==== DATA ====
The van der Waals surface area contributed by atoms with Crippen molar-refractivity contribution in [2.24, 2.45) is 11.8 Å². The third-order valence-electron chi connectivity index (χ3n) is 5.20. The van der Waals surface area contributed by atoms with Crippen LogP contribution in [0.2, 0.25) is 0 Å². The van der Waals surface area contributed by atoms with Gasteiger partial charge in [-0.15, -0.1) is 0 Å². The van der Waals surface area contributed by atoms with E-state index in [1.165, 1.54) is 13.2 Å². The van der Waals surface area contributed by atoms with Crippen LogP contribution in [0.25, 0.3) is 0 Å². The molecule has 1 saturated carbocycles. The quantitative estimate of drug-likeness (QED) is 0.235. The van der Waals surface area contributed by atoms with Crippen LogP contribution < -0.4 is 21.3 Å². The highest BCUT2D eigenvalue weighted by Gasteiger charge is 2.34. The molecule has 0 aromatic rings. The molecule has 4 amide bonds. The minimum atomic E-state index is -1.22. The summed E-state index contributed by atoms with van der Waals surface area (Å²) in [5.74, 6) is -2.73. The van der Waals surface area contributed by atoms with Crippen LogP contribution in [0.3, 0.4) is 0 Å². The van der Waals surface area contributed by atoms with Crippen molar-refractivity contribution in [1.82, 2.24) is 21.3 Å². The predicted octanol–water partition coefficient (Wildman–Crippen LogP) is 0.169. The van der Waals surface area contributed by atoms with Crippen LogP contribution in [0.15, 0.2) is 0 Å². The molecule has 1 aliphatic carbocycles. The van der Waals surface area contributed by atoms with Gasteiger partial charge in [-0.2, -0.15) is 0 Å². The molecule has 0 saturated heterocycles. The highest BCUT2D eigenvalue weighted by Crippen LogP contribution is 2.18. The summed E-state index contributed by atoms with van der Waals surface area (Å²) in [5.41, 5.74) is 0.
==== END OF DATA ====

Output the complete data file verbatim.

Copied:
The van der Waals surface area contributed by atoms with Crippen molar-refractivity contribution in [2.24, 2.45) is 11.8 Å². The third-order valence-electron chi connectivity index (χ3n) is 5.20. The van der Waals surface area contributed by atoms with Crippen LogP contribution in [0.2, 0.25) is 0 Å². The van der Waals surface area contributed by atoms with Gasteiger partial charge in [-0.15, -0.1) is 0 Å². The van der Waals surface area contributed by atoms with E-state index in [1.165, 1.54) is 13.2 Å². The van der Waals surface area contributed by atoms with Crippen LogP contribution in [0.25, 0.3) is 0 Å². The molecule has 1 saturated carbocycles. The quantitative estimate of drug-likeness (QED) is 0.235. The van der Waals surface area contributed by atoms with Crippen LogP contribution < -0.4 is 21.3 Å². The highest BCUT2D eigenvalue weighted by Gasteiger charge is 2.34. The molecule has 0 aromatic rings. The molecule has 4 amide bonds. The minimum atomic E-state index is -1.22. The summed E-state index contributed by atoms with van der Waals surface area (Å²) in [5.74, 6) is -2.73. The van der Waals surface area contributed by atoms with Crippen LogP contribution in [0.3, 0.4) is 0 Å². The van der Waals surface area contributed by atoms with Crippen molar-refractivity contribution in [1.82, 2.24) is 21.3 Å². The predicted octanol–water partition coefficient (Wildman–Crippen LogP) is 0.169. The van der Waals surface area contributed by atoms with Crippen LogP contribution in [0.15, 0.2) is 0 Å². The molecule has 1 aliphatic carbocycles. The van der Waals surface area contributed by atoms with Gasteiger partial charge in [-0.2, -0.15) is 0 Å². The molecule has 0 saturated heterocycles. The highest BCUT2D eigenvalue weighted by Crippen LogP contribution is 2.18. The summed E-state index contributed by atoms with van der Waals surface area (Å²) in [5.41, 5.74) is 0.